When the areas were established, the BFA drew the boundary lines so there was one property owner, a home developer, for each area. Of course the developer votes to approve the plan and the city sells the bonds and manages the funds for infrastructure projects. The developer has much lower up-front out of pocket expenses. The law doesn’t require any bond payments until the homes are built and occupied. This makes it harder to believe the claim the City Manager makes when he says the developers in the undeveloped areas (for example Lehman Brothers’ Heartland Warehouse project) are making their annual CFD payments.

Once the original Bonds are issued, the maturity term is usually between 20 and 30 years. My home is in area 18 and we have a 20 year term. When we bought our home in 2006, we were told we would have to pay the CFD payments for 20 years which worked well for our college and retirement plans. What we weren’t told was that our developer had given the BFA the authority to refinance the bonds and any additional debt to pay for “administrative” costs.

The state law places limitations on the refunding of the original CFD bonds. The financing authorities are not allowed to issue new bonds that either extend the term or increases the remaining debt (principle and interest) to replace the original bond series. Financing Authorities are required to prove in the documentation submitted to the city council for approval that new bonds won’t add additional costs to homeowners and the new maturity date isn’t later than the original date. This is why many homeowners believe their CFD obligation has a fixed end date.

So how does the City of Beaumont get around these rules? How are they able to extend our payments and additional 10 years, obviously increasing our costs? All you have to do is take a look at the documentation provided in the City Council’s agenda package.

First, the City Manager tells the City Council they are able to refinance the bonds at a lower interest rate, reducing the BTA’s operating expenses. The interest rate for what the BFA pays on the debt will be lowered but homeowners will continue to pay the original higher rate.

Next, the city council approves a financing schedule that issues three separate bonds. The first is a series bond that has the same maturity date as the bonds being refinanced (the original series). The cost to the homeowner for these bonds will meet the legal requirements of not increasing the costs to the homeowner of the bonds being refinanced. The other two bonds have terms that run consecutively beginning at the original bond’s maturity date and ending 20 years from the new issuance date.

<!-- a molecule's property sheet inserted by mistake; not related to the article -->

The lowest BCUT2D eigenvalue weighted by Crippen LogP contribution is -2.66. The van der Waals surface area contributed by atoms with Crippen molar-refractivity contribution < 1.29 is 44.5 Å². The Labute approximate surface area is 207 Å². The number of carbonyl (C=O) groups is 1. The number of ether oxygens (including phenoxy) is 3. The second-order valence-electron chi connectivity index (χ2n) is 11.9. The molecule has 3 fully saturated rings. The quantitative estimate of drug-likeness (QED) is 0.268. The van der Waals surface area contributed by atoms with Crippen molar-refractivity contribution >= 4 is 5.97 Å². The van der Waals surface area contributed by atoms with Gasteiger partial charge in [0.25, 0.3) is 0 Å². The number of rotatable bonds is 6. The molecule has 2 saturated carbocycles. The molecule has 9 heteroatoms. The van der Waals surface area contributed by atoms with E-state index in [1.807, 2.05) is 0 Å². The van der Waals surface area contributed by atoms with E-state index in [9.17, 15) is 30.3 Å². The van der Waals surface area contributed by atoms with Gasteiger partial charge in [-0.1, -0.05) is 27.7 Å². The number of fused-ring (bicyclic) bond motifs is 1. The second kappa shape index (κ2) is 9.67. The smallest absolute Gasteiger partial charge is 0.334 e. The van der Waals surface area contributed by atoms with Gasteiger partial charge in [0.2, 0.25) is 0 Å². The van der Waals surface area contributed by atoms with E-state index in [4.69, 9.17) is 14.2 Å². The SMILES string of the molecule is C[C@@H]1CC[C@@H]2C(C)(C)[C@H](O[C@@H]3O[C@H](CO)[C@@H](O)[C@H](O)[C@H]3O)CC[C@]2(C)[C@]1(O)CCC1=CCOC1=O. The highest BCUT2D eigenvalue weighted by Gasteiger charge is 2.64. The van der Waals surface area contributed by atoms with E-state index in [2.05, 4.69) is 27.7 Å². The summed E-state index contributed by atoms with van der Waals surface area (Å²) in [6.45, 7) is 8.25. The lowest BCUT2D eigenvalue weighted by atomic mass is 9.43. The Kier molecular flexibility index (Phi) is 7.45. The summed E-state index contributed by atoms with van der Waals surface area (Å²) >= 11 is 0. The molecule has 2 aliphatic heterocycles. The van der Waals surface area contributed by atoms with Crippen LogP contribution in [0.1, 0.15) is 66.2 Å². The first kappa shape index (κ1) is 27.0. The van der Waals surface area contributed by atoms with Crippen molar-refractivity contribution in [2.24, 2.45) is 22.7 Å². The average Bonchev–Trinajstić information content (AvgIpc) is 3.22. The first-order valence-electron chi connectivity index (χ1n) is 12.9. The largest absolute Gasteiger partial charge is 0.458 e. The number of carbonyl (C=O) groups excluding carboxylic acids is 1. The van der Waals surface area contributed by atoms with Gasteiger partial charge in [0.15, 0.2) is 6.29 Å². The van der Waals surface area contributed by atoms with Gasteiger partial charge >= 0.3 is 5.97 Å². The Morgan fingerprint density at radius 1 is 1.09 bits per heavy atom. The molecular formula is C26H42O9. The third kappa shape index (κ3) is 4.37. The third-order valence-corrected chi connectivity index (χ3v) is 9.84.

I know this maybe a little confusing. Here is a link to the first page of Exhibit A in the staff report presented to the council that outlines the schedule for the most recent bond refinance, Area 17A in Tournament Hills. Click Here.

If you want to see the complete staff report, click here.

The City can claim they are following the legal requirements that limit the refinancing of the original bonds. They will point to the authorization granted to the Beaumont Financial Authority by the original property owner ( the developer not the homeowners) to justify the additional debt to pay for administrative costs.

Commissions, or fees, will be paid to Mr. Kapanicas’ firm, General Government Management Services; Rod Gunn Associates Inc (Financial Advisor); Oconnor & Company Securities Inc (Underwriter); McFarlin & Anderson (Bond Counsel); and Union Back (Trustee). The City Council will claim they are doing the right thing because they lowered the Beaumont Financial Authority’s administrative costs. Homeowners are on the hook for an additional ten years of payments. In my case, an additional 10 years would put my total CFD payments at $84,000 instead of the original $56,000 I signed up for.

In the long term, it is obvious, I would have been better off paying $30,000 more for my home. When I eventually sell my home, the buyer will be required to  continue the CFD payments. Since a buyer would have to assume the Mello-Roos fees on my home, I would have to discount the price of my home compared to homes without Mello-Roos. If Beaumont continues to develop new homes with Mello-Roos financing, our home values will be suppressed by neighboring communities who develop homes without Mello-Roos.